Deafness Research UK announces Pauline Ashley prize winner

Published: Fri Sep 26 2008

The prize was established in memory of the charity’s founder, Lady Pauline Ashley, and aims to encourage the most promising young scientists to start or continue research into hearing and deafness. Awarded annually to an exceptional young scientist near the beginning of their career in hearing research, the prize enables them to gain valuable research experience in a leading research centre overseas, so that knowledge gained will be brought back to the UK to the benefit of the British deafness research community.

Rosemary will travel to the Virginia Merrill Bloedel Hearing Research Center at the University of Washington, Seattle, to collaborate with Professor Jay Rubinstein on a project aiming to predict the ability of infants and toddlers with cochlear implants to understand speech. If successful, the technique could provide feedback to clinicians who tune implants, enabling children to get the best out of them. Such measures could also provide information to teachers and therapists about children’s potential in speech perception.

Rosemary said: "I am extremely grateful to Deafness Research UK for giving me the opportunity to visit one of the foremost hearing research centres in the world. I will learn techniques for measuring the hearing of profoundly deaf babies and toddlers who use cochlear implants. I plan to use the techniques in future research in the UK."

A member of the judging panel, commenting on Rosemary’s entry, said: "This candidate is outstanding with an excellent academic track record. The project is clearly described and covers the very important area of evaluating the performance of bilateral cochlear implants. The host laboratory is excellent and the collaboration should propagate long-lasting links in an area that should be supported within the UK. The personal strengths of the applicant and the quality of the host laboratories make this application a winner."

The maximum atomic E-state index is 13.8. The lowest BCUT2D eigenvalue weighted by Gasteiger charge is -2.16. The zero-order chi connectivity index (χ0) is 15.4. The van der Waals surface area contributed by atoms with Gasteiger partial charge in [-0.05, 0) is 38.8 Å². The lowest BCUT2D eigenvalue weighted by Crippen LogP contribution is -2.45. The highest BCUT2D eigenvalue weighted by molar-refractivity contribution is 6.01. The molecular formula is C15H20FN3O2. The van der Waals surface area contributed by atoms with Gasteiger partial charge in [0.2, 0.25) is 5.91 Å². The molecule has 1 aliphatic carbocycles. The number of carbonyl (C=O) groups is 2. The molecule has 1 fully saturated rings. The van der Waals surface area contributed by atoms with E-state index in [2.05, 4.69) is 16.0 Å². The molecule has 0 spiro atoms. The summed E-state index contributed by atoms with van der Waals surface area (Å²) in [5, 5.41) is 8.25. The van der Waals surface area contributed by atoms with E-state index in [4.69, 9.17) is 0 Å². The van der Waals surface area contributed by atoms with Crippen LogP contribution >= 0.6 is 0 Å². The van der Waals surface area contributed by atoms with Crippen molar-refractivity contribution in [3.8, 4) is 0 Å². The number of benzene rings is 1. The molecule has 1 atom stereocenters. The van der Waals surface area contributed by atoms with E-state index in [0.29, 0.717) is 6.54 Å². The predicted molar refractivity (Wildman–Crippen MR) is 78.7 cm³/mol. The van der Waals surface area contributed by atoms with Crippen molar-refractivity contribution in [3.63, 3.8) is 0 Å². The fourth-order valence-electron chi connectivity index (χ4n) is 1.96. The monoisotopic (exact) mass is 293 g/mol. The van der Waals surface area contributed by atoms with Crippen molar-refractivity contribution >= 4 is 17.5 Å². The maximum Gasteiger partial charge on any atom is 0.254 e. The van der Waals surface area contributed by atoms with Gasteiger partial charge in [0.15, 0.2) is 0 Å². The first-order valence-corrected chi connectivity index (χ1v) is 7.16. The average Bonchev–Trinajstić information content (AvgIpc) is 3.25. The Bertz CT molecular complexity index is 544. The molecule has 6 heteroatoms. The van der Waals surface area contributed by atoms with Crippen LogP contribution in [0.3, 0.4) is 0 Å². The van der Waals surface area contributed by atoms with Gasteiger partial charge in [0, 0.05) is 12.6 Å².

Ade Deane-Pratt, Research Communications Manager for Deafness Research UK, said: "Rosemary has proven her abilities as a researcher. We are absolutely delighted that she has chosen to pursue what is such an important area of deafness research, which will ultimately help the treatment of deaf children and babies in the UK. Rosemary’s work is thoroughly deserving of the Pauline Ashley Prize and we wish her every success with this and future research projects."

Together with Professor Lynne Werner, Professor Rubenstein has developed a specialised version of a test, known as "spectral-ripple" discrimination, which measures the ability to detect the kind of changes across sound frequency that occur in speech. The test is to be used with a technique known as the observer-based psychoacoustic procedure which is a rigorous means of measuring detection and discrimination in pre-lingual children as young as two weeks old.

Rosemary’s PhD is funded by Deafness Research UK and she has been supervised by Professor Quentin Summerfield (Deafness Research UK’s Chief Research Advisor). Rosemary’s research project has focused on comparing the spatial listening skills of children with normal hearing, and children with unilateral or bilateral cochlear implants. Findings show that having two implants allows children to work out where sounds are coming from and to understand speech in a range of noisy situations. These advantages may help children to avoid hazards outdoors and to understand what is being said in noisy environments at home and school.

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Ref: DRUK0094 – Pauline Ashley Prize 2009
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